Three months earlier, according to Zolnikov, Kingman had been pushing him to abandon the Connecticut model, claiming it was too hard for the industry to comply with.
“This really pissed me off, because why does Maryland get to have the good Connecticut thorough bill, but Montana doesn’t deserve that?” Zolnikov said.
The strategy was clear to Zolnikov: For a blue state, Connecticut’s framework would be considered a compromise. In Montana, a libertarian, business-friendly state, the lobby would see it as a failure.
Asked about the discrepancy between his position in Montana and in Maryland, Kingman didn’t comment specifically but offered a statement saying the group backs “reasonable and interoperable state privacy laws” that are predictable.
Both TechNet and the State Privacy and Security Coalition said their lobbying efforts were intended to ensure that Montana’s privacy law works with other states’ regulations.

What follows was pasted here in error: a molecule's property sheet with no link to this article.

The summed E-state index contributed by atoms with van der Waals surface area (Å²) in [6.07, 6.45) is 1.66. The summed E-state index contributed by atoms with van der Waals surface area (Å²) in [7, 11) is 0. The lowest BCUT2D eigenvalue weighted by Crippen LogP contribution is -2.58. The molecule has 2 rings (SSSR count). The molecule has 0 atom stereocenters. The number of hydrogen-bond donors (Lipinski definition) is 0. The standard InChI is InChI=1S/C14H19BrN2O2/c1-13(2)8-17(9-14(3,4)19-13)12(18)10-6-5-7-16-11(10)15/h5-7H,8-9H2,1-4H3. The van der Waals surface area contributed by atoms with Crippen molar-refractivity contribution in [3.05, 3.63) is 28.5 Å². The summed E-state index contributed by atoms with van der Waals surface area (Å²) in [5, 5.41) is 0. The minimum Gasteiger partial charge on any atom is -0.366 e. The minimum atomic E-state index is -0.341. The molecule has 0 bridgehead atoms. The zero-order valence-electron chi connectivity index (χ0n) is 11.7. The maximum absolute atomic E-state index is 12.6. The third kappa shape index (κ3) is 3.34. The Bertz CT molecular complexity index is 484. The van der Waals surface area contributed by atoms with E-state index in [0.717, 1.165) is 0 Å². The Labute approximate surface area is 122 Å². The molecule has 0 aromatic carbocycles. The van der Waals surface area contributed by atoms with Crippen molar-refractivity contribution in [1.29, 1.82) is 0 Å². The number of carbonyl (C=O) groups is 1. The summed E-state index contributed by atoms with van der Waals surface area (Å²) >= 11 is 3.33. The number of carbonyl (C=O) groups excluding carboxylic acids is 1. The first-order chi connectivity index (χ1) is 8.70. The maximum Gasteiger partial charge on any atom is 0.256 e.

“We’ve worked with state lawmakers across the country, including in Montana, to ensure state privacy laws are workable, interoperable, and not overly burdensome for businesses while ensuring consumers can access, correct, and delete their data,” TechNet’s vice president of state policy and government relations David Edmonson said in a statement.
After watching Kingman’s testimony in Maryland, Zolnikov called Matt Schwartz, an analyst for Consumer Reports’ advocacy arm who had written a detailed critique of the bill, to devise a strategy before the legislation made it out of the House.
By April, some of Schwartz’s recommendations became amendments. The bill would get universal opt-out requirements, allowing Montanans to block all tracking with a single click.